I’ve always been the most impatient human being on the face of the earth, and even now, despite all that we’ve been through and all the waiting we’ve done in the last few years, I still struggle with it. When you’re in a season of waiting for a baby, you need to be patient. When you’re in the NICU and all you want to do is bring your child home, you need heaps and heaps of patience. And oh sweet baby Jesus, having a toddler, I think, may be why the word patience was invented… if I have to say “don’t wipe your food on the floor” one more time, I might lose my mind. So, clearly I haven’t quite figured out what patience is; it’s ever changing and something I’m still struggling with and working on."
ON THE FEAR OF GETTING PREGNANT AGAIN:
"Having another baby scares me more than anything right now. Having to open myself and my heart up to all of the experiences that come along with trying to get pregnant is completely terrifying.
"GIVEN WHAT WE WENT THROUGH, IT MAKES SENSE THAT I'M SCARED AND I'M TRYING TO BE GENTLE WITH MYSELF AS I WORK THROUGH THESE FEARS."
I’m not sure I’m ready for the possibility of being broken again, both from another miscarriage, or from an additional difficult pregnancy. And if I’m honest with myself, I don’t know if I’ll ever be “ready” for it. I think it’s about accepting a new normal and walking through a pregnancy with the understanding that nothing is certain. I’ll have to try to get through each day as it comes. Given what we went through, it makes sense that I’m scared and I’m trying to be gentle with myself as I work through these fears."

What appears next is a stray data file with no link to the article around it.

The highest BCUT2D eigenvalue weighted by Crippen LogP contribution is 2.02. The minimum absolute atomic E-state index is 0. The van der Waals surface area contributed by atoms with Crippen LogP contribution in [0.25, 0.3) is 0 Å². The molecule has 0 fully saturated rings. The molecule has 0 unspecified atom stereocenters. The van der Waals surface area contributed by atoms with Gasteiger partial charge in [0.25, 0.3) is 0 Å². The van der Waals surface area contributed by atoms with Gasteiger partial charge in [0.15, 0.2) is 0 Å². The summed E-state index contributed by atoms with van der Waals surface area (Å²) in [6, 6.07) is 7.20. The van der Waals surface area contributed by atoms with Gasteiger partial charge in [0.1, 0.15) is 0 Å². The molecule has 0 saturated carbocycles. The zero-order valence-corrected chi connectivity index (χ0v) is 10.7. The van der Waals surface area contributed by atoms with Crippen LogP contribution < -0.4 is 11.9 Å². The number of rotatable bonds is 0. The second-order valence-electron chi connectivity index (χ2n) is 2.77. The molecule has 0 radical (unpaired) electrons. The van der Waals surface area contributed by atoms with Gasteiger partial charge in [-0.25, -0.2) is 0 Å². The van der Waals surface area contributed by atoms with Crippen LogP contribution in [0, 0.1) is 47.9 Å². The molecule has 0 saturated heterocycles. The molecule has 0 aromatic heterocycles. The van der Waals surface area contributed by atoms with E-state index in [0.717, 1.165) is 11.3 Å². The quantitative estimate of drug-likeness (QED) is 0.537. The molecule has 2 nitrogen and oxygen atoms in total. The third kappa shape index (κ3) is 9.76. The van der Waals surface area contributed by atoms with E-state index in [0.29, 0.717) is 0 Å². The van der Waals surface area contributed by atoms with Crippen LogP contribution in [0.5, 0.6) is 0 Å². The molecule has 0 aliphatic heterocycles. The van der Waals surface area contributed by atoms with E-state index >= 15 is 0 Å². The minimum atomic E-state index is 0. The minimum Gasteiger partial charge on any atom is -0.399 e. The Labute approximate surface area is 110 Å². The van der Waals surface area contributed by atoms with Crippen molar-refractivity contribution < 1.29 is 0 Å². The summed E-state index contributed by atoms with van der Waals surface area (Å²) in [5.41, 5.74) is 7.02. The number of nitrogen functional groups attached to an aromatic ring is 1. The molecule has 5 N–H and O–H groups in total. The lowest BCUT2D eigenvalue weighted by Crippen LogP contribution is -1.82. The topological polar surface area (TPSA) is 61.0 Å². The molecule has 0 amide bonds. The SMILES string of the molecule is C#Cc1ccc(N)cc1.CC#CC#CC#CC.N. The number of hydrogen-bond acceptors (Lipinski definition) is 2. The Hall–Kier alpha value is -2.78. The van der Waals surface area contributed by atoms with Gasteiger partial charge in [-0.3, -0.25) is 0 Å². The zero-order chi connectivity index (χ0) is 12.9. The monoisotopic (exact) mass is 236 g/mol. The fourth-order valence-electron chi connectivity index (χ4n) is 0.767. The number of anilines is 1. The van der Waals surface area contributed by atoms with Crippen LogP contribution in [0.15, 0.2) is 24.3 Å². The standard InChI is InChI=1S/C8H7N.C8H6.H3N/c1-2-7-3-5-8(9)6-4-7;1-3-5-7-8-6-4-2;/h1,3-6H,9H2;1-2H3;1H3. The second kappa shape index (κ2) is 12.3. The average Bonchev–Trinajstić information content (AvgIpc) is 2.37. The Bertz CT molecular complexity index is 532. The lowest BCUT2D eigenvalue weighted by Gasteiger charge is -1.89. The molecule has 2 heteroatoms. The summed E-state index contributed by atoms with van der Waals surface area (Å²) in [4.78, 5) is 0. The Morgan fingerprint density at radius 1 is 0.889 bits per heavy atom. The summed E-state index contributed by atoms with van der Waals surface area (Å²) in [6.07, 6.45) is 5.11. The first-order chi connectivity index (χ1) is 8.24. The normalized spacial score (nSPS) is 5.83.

A MANTRA FOR THE 'LOSS MAMA' AND THE 'MAMA IN WAITING':
"I have a greeting card with this saying because it’s something my husband and I would say to each other every day when I was on bedrest in the hospital: “One day at a time. You can do this.” I remember the nurses telling me that each day our sweet babe was in utero, somehow equaled to three days less in NICU. Not quite sure how they figured out that algorithm, but I trusted our team and every day I repeated that mantra to myself and my husband and I repeated it to each other every single day. And even now, when I’m having a particularly rough day, I’ll say it again to myself and remember that I’ve been through far harder things. It gives me hope and puts things in perspective: I need to take one minute, one hour, one day at a time. Small steps. You can do this."